Most media attention has focused on her admitted role in the killing of the disappeared: those who were considered to be informers and who were driven across the border, often it seems by Dolours, where they would be shot and their bodies buried.  Some of these bodies have not been recovered. This, she admits in the interview, was a war crime, but only it seems because families did not know their loved ones’ fate and could not be given a body for proper burial.

Of all those disappeared, the most notorious case was that of Jean McConville, a widow and a mother of ten children, who were separated from each other and put into care following their mother’s death.  Dolours is not kind after the event and makes no attempt to soften what she and her IRA comrades did.  The lack of any attempt at sugar coating gives her statements greater credence, although Jean McConville’s family protested at the film’s opening in Belfast and dispute some of her assertions.

Her other claim is only superficially more controversial and was aired long before the film, which was that Gerry Adams was not only in the IRA but also ordered the killing.  That the former has been denied by him is taken seriously by no one, which leaves denials of the latter also suffering from a problem of credibility.

The worst review of the film I have read ends with these remarks:

“Perhaps that is the saddest part of I, Dolours, is that she died feeling let down, deceived and unfulfilled, having not achieved her ultimate goal in life. Though, she does serve to be a forgotten relic of a time which indeed many would never wish to see the likes of again. Ultimately, Dolours is an unreliable narrator and we must remember that this is one woman’s perspective, and that everything she says must be taken with a pinch of salt.”

The film itself is testimony to her not being forgotten, and the poignancy of her story is an invitation not to forget but to learn from.  This includes the political lessons that are especially important, since she lived and died a political woman.  She makes clear that she did not seek to excuse or exonerate her activities, on the contrary she saw no reason to do so, and the film stands as a challenge to her erstwhile comrades who have made political careers doing so.

That she is an unreliable narrator seems hard to sustain given her definite and precise approach to the telling of her story; her complete avoidance of seeking after sympathy, and plain admission to her unpalatable actions. There is no reason to believe that “everything she says must be taken with a pinch of salt.”

On the contrary, it is the truthfulness of her words that cuts through the carefully constructed silences and avoidance that characterises today’s approach by Sinn Fein to the actions of the IRA.  Continued embrace of IRA history, along with denial of everything it entailed, or attempts to make us “all” responsible for actions which specific actors were only too willing to claim for themselves at the time; all this is incompatible with the truth that Dolours continues to speak.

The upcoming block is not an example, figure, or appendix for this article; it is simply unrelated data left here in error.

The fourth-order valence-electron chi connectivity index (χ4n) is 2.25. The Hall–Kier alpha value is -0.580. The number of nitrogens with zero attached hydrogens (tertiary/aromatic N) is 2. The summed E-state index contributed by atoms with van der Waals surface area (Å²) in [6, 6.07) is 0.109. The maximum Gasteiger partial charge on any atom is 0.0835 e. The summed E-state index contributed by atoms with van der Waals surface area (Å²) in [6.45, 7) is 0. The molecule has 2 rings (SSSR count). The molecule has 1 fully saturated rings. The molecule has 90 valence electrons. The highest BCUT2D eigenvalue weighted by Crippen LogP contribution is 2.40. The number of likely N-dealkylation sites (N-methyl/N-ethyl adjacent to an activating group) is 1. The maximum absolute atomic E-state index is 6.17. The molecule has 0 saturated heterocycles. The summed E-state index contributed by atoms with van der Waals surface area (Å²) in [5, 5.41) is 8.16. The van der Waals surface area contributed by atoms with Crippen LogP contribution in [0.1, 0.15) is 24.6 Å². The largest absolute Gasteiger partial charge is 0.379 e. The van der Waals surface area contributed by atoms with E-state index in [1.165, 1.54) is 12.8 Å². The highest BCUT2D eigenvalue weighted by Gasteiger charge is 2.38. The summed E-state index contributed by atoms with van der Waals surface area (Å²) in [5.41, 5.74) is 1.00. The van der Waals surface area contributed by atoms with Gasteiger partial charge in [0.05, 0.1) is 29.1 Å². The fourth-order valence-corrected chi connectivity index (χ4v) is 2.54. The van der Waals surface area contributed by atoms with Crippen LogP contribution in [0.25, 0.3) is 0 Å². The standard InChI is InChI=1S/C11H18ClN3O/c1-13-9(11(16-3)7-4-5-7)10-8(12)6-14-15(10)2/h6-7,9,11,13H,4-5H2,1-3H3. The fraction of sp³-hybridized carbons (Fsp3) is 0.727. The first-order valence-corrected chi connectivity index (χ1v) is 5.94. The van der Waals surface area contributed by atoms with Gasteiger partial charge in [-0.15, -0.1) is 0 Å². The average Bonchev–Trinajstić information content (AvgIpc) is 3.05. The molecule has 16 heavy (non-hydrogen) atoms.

On the question of Dolours feeling let down by not having achieved her ultimate goal, I get the feeling that, apart from the physical and psychological damage she suffered from her experience in prison, republican defeat was not decisive in contributing to her death.  Coming from a republican family she grew up and had lived with its consequences. She understood defeat and faced it when it happened.  Not for her black taxis driving up and down the Falls Road hooting its celebration. It was the betrayal of the movement that she devoted her life to which must have demoralised more than mere defeat.

She must have been aware that she drove to their deaths members of the movement whose betrayal, in the great scheme of things, was so much less than the movements’ later complete capitulation.  And just as she did this, so later did the republican movement do it to her.

The film is authentic in its showing of a republican view of ‘the Troubles’, free from today’s spin and bogus self-justification.  In this way it is an honest and faithful portrait of its subject.

Two films: ‘Pride’ and ‘Tony Benn: Will and Testament’

JS45320465When Margaret Thatcher died my daughter asked me if I could recommend any books that would explain who she was and why she raised such strong views on her death.  I struggled to think of one that would convey the political issues and the raw emotion that she generated.  Even the youngest who are semi-interested in politics know that in some way that Thatcher helped shape politics today, not only in Britain but much more widely, and that at the very least she symbolises changes we are still living through.

In the last week I have watched two films that provide some way of appreciating Thatcher while also immersing one in the feelings generated at the time.  The first – ‘Pride’ – tells the story of a lesbian and gay group in London, which raised more money for miners in a South Wales valley than any other group, during the miners’ titanic strike in 1984-85 against Thatcher.  It’s rarely sentimental, the performances are wonderful and if you don’t walk out of it feeling proud that this is the side you are on then there’s no hope for you.

If you’re older then you’ll remember the struggle with pride and not a little bit of sadness.  If you were in any way involved in solidarity in this side of the Irish sea then you’ll now appreciate the importance of the struggle and perhaps realise you didn’t quite understand its importance then.  You’ll also appreciate the need for unity and solidarity of the oppressed and that only when we fight together do we make real the unity that underlies our oppression and our liberation.

Of course what you take out of any artistic creation partly depends on your own experience and you will only learn from a political film what your political understanding will allow.  Some things will stand out more than others – for me the performances of the actors, including Ben Schnetzer who plays Mark Ashton, the spokesperson for the gay and lesbian solidarity group and originally from the North of Ireland – brave and tender;  or Paddy Considine as the miners spokesperson Dai Donovan, who welcomes against opposition within his own ranks the support of the gay and lesbian group with understanding and appreciation for the bravery of the miners’ new supporters and the value of their own struggle.